There can only be one answer, which is that these diseases are NOT caused by smoking. Smoking may very well increase the chances of contracting these diseases, but it does not cause them. One might consider the writings of Florence Nightingale. In the Crimean War (?), more soldiers died from contagious diseases than from fighting. What caused the diseases? Who knows? An insect bite? A dog bite? Who knows? What caused the spread of the diseases? It was the hygiene situation mostly and crowding. Disgusting, filthy, stinking Soldiers of the Crown. Let us not forget that these disgusting, filthy, stinking Soldier of the Crown were mostly smokers, both in WW1 and WW2.

What actually causes lung cancer? In the same way that no one knows what actually causes MS, nor does anyone know what causes lung cancer or any other cancer. However, there is no doubt at all that the incidence of cancers of all sorts increases exponentially with age (exponentially means ‘multiplying’, for lack of a better word – thus, 1 goes to 2, 2 goes to 4, 4 goes to 8, 8 goes to 16, 16 goes to 32, etc. And that does not include ‘squaring’ – 2 x 2 =4, 4 x 4 = 16, 16 x 16 = 256) Does old age cause cancers? I doubt it. It is more likely that the body’s repair mechanism deteriorates and fails to clear out the detritus from dead cells and, at the same time, replaces them with crap new cells because of the failing bone marrow. Even worse if the bone marrow itself becomes cancerous.

Of course, the above is extremely simplistic, but the fact is that no amount of jargon can hide the fact that CRUK (Cancer research UK) has failed totally in its objective. It has now become just another arm of tobacco control. And yet people keep leaving thousands of pounds to that fake charity in their wills. There is a MS Society. It is utterly useless. My wife went to a meeting of the local MS Society. She only went once. All that happened was that members moaned about this and that.


Here is an interesting question.

If a million people smoke, and, say, 4% of them get lung cancer, that is 40,000 cases of LC. That also means that 960,000 did not get LC. If there are 100,000 non-smokers, and zero LCs (where there really ought to be, statistically, 4,000 LCs, if smoking was not the factor), does that mean that smoking caused the LCs in the smokers?

For that is what Doll’s ‘Doctors Study’ claimed essentially.

But, as we have seen in the coffee study, the fact is that, in the Doctors Study, there were not enough non-smokers for the incidence of LC to show in that population as significant. It comes down to this:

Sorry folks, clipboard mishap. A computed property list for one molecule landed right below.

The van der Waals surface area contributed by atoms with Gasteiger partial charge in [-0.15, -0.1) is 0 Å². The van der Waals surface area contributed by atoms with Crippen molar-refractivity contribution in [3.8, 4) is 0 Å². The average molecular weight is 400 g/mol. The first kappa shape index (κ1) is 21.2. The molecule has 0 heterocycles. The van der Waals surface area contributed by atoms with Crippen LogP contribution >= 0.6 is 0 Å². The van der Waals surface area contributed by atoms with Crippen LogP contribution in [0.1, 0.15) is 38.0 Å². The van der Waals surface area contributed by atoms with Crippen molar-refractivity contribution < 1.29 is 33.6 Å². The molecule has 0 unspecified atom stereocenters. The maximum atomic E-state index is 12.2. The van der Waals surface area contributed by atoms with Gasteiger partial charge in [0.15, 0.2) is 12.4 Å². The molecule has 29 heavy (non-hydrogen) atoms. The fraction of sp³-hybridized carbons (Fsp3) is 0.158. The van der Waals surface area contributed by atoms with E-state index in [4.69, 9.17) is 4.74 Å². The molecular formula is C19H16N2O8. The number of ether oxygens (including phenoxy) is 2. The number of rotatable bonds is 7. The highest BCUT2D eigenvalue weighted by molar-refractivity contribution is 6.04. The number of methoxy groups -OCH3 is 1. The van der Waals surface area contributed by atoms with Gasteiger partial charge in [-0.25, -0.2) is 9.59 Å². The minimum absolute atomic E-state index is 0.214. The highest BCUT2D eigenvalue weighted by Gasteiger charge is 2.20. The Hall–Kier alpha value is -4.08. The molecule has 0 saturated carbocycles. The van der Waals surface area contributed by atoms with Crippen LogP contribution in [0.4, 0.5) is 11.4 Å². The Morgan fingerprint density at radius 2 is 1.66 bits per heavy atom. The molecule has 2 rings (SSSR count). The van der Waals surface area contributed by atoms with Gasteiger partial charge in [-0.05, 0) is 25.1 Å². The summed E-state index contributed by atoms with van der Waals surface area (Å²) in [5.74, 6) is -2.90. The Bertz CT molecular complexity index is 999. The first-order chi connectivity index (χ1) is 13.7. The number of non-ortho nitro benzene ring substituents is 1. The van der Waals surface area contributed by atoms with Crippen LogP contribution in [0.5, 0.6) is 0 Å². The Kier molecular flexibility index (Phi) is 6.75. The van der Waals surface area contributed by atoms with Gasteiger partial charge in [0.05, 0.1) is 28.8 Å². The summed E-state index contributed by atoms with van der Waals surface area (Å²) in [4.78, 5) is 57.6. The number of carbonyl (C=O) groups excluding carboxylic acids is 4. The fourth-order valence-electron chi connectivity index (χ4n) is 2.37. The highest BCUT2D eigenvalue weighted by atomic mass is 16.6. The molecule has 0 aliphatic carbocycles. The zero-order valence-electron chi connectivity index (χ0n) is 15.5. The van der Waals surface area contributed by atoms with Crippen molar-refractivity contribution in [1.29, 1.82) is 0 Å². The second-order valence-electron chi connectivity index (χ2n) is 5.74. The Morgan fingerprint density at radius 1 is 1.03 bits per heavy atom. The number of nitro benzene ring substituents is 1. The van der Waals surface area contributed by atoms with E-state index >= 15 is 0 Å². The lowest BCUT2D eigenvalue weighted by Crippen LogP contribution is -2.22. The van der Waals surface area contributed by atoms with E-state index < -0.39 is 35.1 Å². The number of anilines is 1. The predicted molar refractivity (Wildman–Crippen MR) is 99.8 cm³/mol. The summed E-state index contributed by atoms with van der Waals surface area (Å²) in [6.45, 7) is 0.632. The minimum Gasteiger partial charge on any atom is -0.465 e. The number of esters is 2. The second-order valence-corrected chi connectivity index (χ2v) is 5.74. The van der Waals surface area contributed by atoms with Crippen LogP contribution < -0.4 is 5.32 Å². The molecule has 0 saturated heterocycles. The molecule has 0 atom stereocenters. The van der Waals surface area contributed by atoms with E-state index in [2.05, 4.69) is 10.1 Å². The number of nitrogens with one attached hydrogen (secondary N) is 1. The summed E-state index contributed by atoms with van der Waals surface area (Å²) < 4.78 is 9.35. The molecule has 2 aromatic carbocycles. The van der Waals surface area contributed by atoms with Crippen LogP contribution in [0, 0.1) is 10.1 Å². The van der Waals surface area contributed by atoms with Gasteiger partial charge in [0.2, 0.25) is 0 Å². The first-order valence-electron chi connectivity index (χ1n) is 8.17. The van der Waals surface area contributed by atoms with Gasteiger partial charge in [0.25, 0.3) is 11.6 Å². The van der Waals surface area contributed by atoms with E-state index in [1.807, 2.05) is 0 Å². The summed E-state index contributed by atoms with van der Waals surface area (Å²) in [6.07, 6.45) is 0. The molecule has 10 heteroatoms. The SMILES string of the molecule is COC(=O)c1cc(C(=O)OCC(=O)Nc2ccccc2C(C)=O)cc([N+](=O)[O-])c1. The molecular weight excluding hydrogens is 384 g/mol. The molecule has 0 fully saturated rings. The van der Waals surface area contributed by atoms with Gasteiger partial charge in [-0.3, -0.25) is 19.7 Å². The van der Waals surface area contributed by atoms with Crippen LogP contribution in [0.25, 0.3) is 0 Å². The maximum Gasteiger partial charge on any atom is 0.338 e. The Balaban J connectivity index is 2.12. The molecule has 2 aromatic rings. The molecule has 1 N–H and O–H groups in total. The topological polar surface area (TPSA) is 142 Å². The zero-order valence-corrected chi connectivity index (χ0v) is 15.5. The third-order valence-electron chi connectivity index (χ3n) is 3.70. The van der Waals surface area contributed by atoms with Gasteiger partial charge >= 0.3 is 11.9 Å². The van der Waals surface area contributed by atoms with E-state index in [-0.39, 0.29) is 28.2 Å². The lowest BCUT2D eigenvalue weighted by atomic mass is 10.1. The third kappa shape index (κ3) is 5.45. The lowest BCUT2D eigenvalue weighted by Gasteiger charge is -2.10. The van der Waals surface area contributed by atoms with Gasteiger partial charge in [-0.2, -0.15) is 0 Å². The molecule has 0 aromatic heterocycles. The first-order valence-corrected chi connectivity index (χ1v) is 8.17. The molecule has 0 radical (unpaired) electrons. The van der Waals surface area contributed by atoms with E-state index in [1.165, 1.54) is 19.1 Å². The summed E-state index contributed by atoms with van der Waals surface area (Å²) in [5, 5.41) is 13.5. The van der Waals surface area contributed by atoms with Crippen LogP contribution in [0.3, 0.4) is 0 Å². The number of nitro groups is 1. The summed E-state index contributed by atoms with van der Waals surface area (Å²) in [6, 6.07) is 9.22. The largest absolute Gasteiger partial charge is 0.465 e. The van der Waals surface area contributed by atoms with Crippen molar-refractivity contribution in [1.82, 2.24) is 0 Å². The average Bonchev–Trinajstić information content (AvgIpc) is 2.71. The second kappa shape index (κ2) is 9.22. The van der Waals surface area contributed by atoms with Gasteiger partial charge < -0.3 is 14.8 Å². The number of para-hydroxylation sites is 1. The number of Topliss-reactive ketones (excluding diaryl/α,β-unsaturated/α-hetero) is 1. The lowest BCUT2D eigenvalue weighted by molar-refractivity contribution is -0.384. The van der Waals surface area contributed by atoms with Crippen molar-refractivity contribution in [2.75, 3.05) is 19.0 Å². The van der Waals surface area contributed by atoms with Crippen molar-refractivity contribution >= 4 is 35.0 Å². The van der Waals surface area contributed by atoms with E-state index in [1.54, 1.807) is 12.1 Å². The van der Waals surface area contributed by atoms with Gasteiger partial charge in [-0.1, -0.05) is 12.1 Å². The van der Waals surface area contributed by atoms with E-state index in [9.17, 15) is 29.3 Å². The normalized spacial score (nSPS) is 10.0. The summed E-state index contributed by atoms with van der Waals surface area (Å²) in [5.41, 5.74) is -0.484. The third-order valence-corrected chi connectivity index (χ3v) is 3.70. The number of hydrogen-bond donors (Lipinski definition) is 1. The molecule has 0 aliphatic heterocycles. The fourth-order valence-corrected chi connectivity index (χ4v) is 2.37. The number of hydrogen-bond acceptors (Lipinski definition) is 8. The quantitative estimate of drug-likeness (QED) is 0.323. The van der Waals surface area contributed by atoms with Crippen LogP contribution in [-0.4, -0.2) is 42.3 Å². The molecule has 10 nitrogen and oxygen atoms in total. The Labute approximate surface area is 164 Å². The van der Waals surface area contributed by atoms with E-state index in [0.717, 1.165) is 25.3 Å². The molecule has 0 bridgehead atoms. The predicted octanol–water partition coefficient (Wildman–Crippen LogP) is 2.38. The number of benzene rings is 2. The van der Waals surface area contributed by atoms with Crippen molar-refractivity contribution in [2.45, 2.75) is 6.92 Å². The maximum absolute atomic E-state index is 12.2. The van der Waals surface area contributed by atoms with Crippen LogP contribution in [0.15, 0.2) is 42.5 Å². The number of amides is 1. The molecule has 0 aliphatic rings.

Zero times 10 = zero. Zero times 1000 = zero. Thus, if in a group of 1000 smokers there is an incidence of 10 LCs, the probability is that there will be zero LCs in a group of 100 non-smokers. If we multiply the smokers by 10, then the probability will become 100 LCs, but the probability in non-smokers will still be zero (10 x 0 = 0). The point is that, mathematically, there must be some incidence among non-smokers mathematical comparisons to be useful. Otherwise, we might as well compare the incidence of LC in Aliens as compared with Humans.

The above is too ‘numerical’, I know, since non-smokers, and even children as young as one year old, have been known to die from ‘carcinoma of the bronchi’. Tiny numbers, but real numbers, and these tiny numbers, though still tiny, increase exponentially as time goes by.  The numbers never go less.


Multiple Sclerosis is a very odd condition. Rare, but not very, very rare. As we have seen, it hits very roughly 1 per 1000 for no apparent reason. But here is the crux – THERE MUST BE A REASON! Just as there must be a reason for ‘dwarfism’ and ‘mongolism’. There must be a reason.

Thus, the idea that smoking causes LC and all the other ill-health consequences that it supposed to cause, depends upon knowing what is the cause of multiple sclerosis and similar conditions. If the snake-oil doctors and snake-oil professors of Public Health cannot come to a conclusion as to what is the cause AND CURE of MS, then they are charlatans if they lobby for taxpayers money to find a cure which does not exist.


Has anyone noticed that there have been no ‘studies’ of population-wide (I mean the 500,000 aged people who die every year) to discuss the causes of death? If you look at National Statistics, everyone dies.

Thus, all the blather about ‘premature death’ makes no sense unless there is an ‘ideal’ moment when a person might die. What is that ‘ideal’ moment? There IS no ideal moment, and therefore there is no ‘premature’. THERE IS NO SUCH THING AS PREMATURE DEATH.

The more that you think about it, the less convincing the idea of ‘premature’ death becomes. Essentially, ‘premature death’ is impossible, since there is no way back from death. It is possible to cure ‘premature ejaculation’, but not possible to cure ‘premature death’.